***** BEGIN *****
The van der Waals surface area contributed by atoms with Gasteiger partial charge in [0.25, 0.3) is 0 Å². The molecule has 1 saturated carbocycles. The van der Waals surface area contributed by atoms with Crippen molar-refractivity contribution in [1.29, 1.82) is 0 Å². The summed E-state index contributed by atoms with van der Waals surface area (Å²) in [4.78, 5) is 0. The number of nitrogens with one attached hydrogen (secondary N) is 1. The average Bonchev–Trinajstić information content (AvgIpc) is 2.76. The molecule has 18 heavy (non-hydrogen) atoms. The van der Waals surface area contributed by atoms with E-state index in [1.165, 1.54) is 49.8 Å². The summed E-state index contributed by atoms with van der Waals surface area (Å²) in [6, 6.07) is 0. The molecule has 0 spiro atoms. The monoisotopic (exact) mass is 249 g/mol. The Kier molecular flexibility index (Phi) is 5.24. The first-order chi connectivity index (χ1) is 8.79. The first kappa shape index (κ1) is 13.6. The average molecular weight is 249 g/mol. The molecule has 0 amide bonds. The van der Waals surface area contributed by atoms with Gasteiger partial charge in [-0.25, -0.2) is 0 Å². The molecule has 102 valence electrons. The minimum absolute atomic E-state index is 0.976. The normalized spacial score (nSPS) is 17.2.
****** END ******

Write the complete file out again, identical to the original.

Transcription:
The van der Waals surface area contributed by atoms with Gasteiger partial charge in [0.25, 0.3) is 0 Å². The molecule has 1 saturated carbocycles. The van der Waals surface area contributed by atoms with Crippen molar-refractivity contribution in [1.29, 1.82) is 0 Å². The summed E-state index contributed by atoms with van der Waals surface area (Å²) in [4.78, 5) is 0. The number of nitrogens with one attached hydrogen (secondary N) is 1. The average Bonchev–Trinajstić information content (AvgIpc) is 2.76. The molecule has 18 heavy (non-hydrogen) atoms. The van der Waals surface area contributed by atoms with E-state index in [1.165, 1.54) is 49.8 Å². The summed E-state index contributed by atoms with van der Waals surface area (Å²) in [6, 6.07) is 0. The molecule has 0 spiro atoms. The monoisotopic (exact) mass is 249 g/mol. The Kier molecular flexibility index (Phi) is 5.24. The first-order chi connectivity index (χ1) is 8.79. The first kappa shape index (κ1) is 13.6. The average molecular weight is 249 g/mol. The molecule has 0 amide bonds. The van der Waals surface area contributed by atoms with Gasteiger partial charge in [-0.25, -0.2) is 0 Å². The molecule has 102 valence electrons. The minimum absolute atomic E-state index is 0.976. The normalized spacial score (nSPS) is 17.2.